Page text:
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The Corona Virus resulted in an emergency rate reduction from 0.75% to 0.25% making it one of the first such reductions on budget day. This Budget has been taken over by the Corona Virus Covid-19 and reflected in the commitment of the Chancellor.

The Government announced £12 billion spending for Covid-19, which includes dedicated HMRC helpline to defer tax payments for affected businesses or self-employed individuals, statutory sick pay (SSP) for individuals and support welfare system for individuals who cannot claim SSP.

Here are the key points of the budget:

Tax and Pensions

  • NIC Threshold: As confirmed in February, the tax threshold for National Insurance Contributions will rise from £8,632 to £9,500 from 6th April 2020. This will result in net savings of £104 for employees and £78 for self-employed people.
  • Use of Home as Office: The flat rate income tax deduction available to employees to cover additional household expenses will increase from £4 per week to £6 per week from 6th April 2020.
  • Entrepreneur’s Relief: Against all odds, the relief is here to stay, but the threshold for lifetime limit has been reduced from £10 million to £1 million. This means 90% of small business owners have nothing to lose.
  • Off-payroll in Private Sector: Government has already promised soft-landing and no penalties for 1 year. The reforms will now be legislated in the Finance Bill 2020 and implemented from 6th April 2020.
  • Pensions: Pension lifetime allowance to rise with inflation to £1,073,100. The taper allowance threshold for high earners has been increased by £90,000 to £200,000. The taper allowance reduced from £10,000 to £4,000.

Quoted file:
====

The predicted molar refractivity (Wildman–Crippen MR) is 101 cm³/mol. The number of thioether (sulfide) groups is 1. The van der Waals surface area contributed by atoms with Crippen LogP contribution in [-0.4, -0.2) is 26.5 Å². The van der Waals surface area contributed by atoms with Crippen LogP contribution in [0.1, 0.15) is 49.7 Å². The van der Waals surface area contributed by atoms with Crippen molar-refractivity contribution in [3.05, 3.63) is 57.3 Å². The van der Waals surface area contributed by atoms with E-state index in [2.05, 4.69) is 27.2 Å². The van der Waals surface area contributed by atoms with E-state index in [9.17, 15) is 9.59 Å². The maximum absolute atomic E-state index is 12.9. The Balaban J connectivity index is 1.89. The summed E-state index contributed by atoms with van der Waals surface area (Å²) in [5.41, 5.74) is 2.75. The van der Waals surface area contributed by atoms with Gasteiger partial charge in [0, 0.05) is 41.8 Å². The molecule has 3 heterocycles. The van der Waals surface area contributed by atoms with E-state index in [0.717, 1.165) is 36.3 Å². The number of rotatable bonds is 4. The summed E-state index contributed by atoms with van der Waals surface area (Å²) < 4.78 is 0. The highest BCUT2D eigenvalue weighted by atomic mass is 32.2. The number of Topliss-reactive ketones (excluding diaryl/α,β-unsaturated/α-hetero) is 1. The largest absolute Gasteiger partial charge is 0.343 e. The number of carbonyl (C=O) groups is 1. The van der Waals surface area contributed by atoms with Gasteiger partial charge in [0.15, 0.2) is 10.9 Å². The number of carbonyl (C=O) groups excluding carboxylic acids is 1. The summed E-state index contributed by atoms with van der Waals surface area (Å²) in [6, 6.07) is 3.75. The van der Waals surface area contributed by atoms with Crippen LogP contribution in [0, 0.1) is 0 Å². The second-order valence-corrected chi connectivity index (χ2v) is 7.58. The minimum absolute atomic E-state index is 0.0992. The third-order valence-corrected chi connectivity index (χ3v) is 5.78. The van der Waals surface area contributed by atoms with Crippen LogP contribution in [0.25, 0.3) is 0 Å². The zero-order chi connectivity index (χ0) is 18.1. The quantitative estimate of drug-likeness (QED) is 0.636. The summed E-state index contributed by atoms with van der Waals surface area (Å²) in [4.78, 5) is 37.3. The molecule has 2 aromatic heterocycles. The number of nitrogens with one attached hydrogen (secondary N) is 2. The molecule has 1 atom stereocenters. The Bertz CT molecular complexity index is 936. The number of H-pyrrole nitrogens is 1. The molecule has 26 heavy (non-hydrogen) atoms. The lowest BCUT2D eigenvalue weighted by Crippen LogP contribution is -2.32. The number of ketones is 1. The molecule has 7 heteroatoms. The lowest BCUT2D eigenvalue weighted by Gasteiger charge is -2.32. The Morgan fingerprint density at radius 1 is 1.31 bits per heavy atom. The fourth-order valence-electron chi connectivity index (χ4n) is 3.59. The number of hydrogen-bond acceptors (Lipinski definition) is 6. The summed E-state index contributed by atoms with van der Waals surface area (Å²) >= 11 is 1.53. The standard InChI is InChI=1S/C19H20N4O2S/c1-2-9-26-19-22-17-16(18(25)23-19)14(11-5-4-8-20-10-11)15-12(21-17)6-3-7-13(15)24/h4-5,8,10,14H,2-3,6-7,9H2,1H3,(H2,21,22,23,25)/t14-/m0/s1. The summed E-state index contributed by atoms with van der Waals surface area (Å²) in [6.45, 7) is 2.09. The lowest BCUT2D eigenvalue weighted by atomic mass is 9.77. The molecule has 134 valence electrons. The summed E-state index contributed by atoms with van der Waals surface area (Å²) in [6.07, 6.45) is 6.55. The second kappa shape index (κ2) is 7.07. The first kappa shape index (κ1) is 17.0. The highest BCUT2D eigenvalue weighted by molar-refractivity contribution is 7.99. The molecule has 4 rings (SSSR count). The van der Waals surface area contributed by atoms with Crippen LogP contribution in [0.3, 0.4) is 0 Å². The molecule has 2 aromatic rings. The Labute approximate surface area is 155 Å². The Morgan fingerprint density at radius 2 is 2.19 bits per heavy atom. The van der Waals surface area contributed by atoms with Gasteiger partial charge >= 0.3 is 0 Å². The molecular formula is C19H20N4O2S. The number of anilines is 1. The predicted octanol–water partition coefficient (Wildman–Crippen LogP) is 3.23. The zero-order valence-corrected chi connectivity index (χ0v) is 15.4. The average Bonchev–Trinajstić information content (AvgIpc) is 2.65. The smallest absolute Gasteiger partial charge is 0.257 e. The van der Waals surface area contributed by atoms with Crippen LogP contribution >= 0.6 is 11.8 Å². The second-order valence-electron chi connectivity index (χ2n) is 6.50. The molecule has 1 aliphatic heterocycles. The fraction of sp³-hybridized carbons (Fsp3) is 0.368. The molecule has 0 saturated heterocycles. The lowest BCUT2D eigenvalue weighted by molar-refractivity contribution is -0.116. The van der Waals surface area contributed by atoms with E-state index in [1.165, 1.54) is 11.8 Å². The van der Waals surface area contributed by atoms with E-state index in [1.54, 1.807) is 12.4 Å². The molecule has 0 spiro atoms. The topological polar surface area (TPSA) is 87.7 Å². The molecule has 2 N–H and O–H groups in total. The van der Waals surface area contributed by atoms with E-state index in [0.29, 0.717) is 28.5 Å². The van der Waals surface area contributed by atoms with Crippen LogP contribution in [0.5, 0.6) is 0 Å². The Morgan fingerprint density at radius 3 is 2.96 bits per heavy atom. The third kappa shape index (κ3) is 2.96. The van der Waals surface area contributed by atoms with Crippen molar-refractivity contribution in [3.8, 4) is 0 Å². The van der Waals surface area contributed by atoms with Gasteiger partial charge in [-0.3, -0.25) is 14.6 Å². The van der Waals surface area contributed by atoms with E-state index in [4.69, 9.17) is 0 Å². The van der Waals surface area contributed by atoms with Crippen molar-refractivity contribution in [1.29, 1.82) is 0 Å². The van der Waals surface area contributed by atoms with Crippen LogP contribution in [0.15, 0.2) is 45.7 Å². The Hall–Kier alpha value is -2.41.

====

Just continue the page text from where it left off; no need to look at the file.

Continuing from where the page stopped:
• Junior ISA: The threshold has been increased to £9,000 for children’s Junior ISA.
  • No other new announcements on income tax as personal allowance threshold to remain £12,500.
Budget 2020 summary: Key Points, Entrepreneur’s Relief to Stay

Businesses

  • Employment Allowance: The allowance will rise from £3,000 to £4,000 from 6 April-2020. Only businesses with Class 1 NIC bill of below £100,000 in the previous year will be eligible.
  • New Business interruption loan of £1.2m available via banks/lenders. Details to follow.
  • Business rates: To support businesses, the rates for properties with a rateable value of below £51,000 will be NIL for at least one year. £3,000 grant to small businesses to meet ongoing business costs. Pubs with rateable value of £100,000 or below will receive a £5,000 discount.
  • Structure Building Allowance (SBA): Businesses making qualifying investments in construction of new buildings or renovating will receive capital allowance of 3% (2% previously) from April 2020.
  • Research and Development (R&D) Relief: The PAYE cap limit that was being introduced to prevent abuse on the payable tax credit has been delayed until 1 April 2021.
  • Digital Service Tax (DST): 2% tax announced in 2018 on revenue of some digital businesses, will be implemented from 1st April 2020.
  • SDLT: 2% SDLT surcharge on non-UK residents purchasing residential properties in the UK to be introduced from April 2021.
  • VAT: No changes in rates, but VAT scrapped on tampons from Jan 2021, and on e-books and digital newspapers from December 2020.
  • Cars: First Year Allowance of 100% to continue for zero emission cars from April-2021.

Government plans to spend £600bn on roads, rail, broadband and housing which means significant job creation. The budget also catered to green issues with measures like introduction of plastic packaging tax from April 2022, £500m for rapid car charging hubs and £640m climate fund for preserving natural habitats.

Overall this budget is bold budget in terms of having the greatest infrastructure program since 1955 and Corona Virus + Brexit Cocktail makes it even more challenging for the Government to deliver.

To read the full budget, click here.

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